Friday, March 20, 2009

Brazillian Social Engineers Impose Their "Reproductive Justice" on Raped Girl and Family

Yay Pro-Choice!

Part One of a Two Part Series

By Matthew Cullinan Hoffman, Latin America Correspondent

RECIFE, BRAZIL, March 20, 2009 ( - An international pro-abortion organization conspired with pro-abortion hospital staff to bring about the now famous abortion on a nine-year-old Brazilian girl, according to witnesses.

LifeSiteNews has also learned that, contrary to the claims repeated in Brazil's mainstream media, the hospital where she was originally admitted has publicly acknowledged that her life was not in danger at the time the abortion was performed.

The abortion, which drew international media attention when the local archbishop excommunicated the participants, was carried out after it was learned that an unnamed child was pregnant with twins after having been raped by her stepfather over several years. He confessed to the crime and is now in custody.

Although fellow Brazilian bishops and even a Vatican official have distanced themselves from the excommunication, accounts from witnesses and public statements made to the media indicate that the reasons given to justify the abortion are far from accurate.

According to Fr. Edson Rodrigues, a Catholic priest from the child's hometown of Alagoinha was present during much of the ordeal, the girl's parents both clearly stated their opposition to abortion in general and the abortion in particular proposed for their own child. However, after the child was admitted to the Institute of Children's Medicine of Pernambuco (IMIP), she and her mother were isolated by hospital staff, who declared that an abortion was necessary to save her daughter's life.

On February 28, "we arrived at the IMIP around 3 pm," writes Rodrigues in a statement on the website of his home diocese of Pesqueira. We went up to the fourth floor where the child and her mother were in an isolated room. The access to the room was restricted, requiring special authorization."

"Members of the Tutelary Council [Brazil's child protective services] barely had access to the room. Other than they, people linked to the hospital. That being the situation the councilors Jeanne Oilveira, of Recife, and Maria Jose Gomes of our city had access to the reserved area," continues Rodrigues.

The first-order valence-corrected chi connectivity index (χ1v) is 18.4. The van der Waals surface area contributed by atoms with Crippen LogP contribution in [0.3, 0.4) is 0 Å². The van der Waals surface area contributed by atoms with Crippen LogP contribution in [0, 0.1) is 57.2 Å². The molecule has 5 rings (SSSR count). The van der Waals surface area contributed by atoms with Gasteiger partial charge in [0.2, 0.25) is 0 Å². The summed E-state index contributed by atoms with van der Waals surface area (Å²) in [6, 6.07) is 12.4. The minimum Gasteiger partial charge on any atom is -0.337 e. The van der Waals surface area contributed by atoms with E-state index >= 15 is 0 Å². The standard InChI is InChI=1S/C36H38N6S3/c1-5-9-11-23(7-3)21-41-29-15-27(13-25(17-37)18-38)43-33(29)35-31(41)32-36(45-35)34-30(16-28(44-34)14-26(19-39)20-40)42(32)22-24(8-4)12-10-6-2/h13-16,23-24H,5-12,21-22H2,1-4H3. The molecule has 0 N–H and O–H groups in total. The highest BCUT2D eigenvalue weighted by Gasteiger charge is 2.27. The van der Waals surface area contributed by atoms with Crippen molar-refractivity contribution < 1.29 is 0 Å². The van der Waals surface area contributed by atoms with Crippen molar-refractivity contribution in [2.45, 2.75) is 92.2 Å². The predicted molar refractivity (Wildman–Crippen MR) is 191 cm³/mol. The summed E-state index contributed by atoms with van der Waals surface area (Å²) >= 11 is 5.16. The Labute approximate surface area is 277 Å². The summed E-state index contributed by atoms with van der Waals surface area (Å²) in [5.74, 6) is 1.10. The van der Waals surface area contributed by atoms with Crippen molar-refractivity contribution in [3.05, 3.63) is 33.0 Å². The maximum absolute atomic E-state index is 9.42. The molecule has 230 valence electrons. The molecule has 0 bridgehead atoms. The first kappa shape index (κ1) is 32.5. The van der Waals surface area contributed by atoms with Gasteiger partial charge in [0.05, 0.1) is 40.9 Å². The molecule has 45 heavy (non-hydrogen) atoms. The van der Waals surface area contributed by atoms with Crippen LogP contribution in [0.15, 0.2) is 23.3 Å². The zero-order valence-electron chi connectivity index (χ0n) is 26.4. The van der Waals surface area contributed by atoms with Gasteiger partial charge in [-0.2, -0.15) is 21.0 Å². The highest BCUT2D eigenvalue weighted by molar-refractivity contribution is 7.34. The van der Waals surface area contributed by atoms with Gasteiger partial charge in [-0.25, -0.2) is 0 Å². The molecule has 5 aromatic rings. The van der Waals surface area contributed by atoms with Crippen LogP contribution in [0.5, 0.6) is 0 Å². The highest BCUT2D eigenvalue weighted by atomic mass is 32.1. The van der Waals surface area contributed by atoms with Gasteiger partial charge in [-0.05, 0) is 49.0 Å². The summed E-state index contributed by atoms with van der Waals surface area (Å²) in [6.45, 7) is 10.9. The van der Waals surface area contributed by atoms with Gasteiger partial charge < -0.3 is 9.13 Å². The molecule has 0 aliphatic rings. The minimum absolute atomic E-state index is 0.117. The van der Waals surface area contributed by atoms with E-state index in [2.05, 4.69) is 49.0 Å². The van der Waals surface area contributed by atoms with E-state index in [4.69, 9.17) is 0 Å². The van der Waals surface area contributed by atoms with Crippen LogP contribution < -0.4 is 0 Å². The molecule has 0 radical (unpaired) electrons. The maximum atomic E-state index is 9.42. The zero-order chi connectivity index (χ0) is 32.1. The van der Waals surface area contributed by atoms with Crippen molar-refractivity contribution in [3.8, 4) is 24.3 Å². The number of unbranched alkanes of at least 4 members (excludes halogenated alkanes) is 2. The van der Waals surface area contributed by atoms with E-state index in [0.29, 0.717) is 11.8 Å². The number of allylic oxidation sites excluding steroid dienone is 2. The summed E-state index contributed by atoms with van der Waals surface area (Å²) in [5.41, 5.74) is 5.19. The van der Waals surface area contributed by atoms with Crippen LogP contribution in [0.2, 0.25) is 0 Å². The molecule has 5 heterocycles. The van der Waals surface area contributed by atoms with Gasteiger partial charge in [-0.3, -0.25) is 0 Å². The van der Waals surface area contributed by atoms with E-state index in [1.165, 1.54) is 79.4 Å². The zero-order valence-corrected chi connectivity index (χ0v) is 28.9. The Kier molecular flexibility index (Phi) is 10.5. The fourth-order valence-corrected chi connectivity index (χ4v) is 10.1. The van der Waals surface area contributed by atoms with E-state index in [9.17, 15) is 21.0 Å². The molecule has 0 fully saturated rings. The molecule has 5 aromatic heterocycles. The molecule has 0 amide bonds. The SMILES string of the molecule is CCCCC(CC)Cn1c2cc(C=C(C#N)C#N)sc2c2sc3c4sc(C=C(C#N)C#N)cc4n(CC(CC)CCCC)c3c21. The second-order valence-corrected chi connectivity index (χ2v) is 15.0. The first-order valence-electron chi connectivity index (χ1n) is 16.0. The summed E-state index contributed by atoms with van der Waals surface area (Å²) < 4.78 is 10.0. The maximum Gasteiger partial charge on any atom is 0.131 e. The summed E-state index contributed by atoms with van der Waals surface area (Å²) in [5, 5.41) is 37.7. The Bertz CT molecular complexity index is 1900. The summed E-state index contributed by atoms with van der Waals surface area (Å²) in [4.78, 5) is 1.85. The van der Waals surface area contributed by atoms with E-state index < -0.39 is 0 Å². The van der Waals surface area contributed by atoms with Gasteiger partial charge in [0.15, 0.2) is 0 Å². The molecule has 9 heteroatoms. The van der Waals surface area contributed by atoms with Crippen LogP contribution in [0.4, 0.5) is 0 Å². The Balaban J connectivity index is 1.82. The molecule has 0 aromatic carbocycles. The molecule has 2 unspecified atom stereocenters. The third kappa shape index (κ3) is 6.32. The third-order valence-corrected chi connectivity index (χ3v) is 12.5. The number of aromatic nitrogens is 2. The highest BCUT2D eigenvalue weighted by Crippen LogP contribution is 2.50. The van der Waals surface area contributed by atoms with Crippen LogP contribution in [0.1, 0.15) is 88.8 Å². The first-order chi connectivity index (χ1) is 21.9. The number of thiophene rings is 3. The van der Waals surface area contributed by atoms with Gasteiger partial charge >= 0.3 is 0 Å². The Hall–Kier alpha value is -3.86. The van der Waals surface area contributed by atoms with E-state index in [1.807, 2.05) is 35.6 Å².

"With the prohibition of access to the room where the child was, I found myself with the mother there in the corridor. Profoundly and visibly shaken by the situation, she explained to me that she had signed 'some papers over there'. The mother is illiterate and doesn't sign her name, having been called to place her fingerprints on the documents in question."

"I asked her about her thinking regarding abortion. Moved by a maternal sentiment marked by extreme concern for the child, she told me about her unfavorable position towards carrying out an abortion. This was also heard by Robson Jose de Carvalho, a member of our parochial council who accompanied us that day to the hospital...we went out, therefore, from the IMIP with a firm conviction that the mother of the child had showed herself to be completely unfavorable towards the abortion of her grandchildren, even stating that 'no one has the right to kill anyone, only God.'"

The following Monday Fr. Rodrigues arrived with the girl's father, who had clearly stated his opposition to an abortion, and two tutelary counselors. The group attempted to make their way to the fourth floor to visit the mother and child, but were stopped.

Fr. Rodrigues writes that "when we arrived at the first floor, a functionary of IMIP interrupted our trip and asked us to leave the elevator and go to the Social Assistance area in another building. Arriving there we were received by a young social assistant named Karolina Rodrigues."

Fr. Rodrigues notes that, despite the fact that the father had not consented to an abortion, the social assistant informed the group that "based on the consent signed by the mother of the girl in favor of abortion, the medical procedures must be carried out by the IMIP within a few days. Without understanding well what was happening, I questioned the assistant about the legal basis for this. Although she wasn't a doctor, she gave us a rather difficult diagnosis of the child, according to her, based on medical opinion, although nothing had been given us in writing."

After discovering that the father was present, the social assistant insisted on speaking to him alone, without the presence of Fr. Rodrigues or the two tutelary counselors, according to Rodrigues. After 25 minutes of conversation, the father changed his mind, Rodrigues says. He states that the father later told him that he had been informed that without the abortion, his daughter would die, and so it was better to abort the unborn twins.

Part two will appear Monday

This sounds to me like some social engineers at the Brazillian Child Protection Services conspired with some feminists to get this girl an abortion because they thought it was in the best interest of the child.

The report gives the impression that the mother did not seem to know exactly what was going on, and that the Priest was necessary to advocate on behalf the family.

This sounds like the government wanted this abortion, not the family.

And if this is the case (we'll have to see how this turns out in part two) I believe that the mother's excommunication should be lifted. I think if she was that confused and that distraught over the prospect of her daughter dying, and that she really didn't go out of her way to get an abortion, I think some mercy should be shown to her. But we will have to see what the second part of this story is.

I look forward to the second part. I hope pro-lifers read and propagate this story.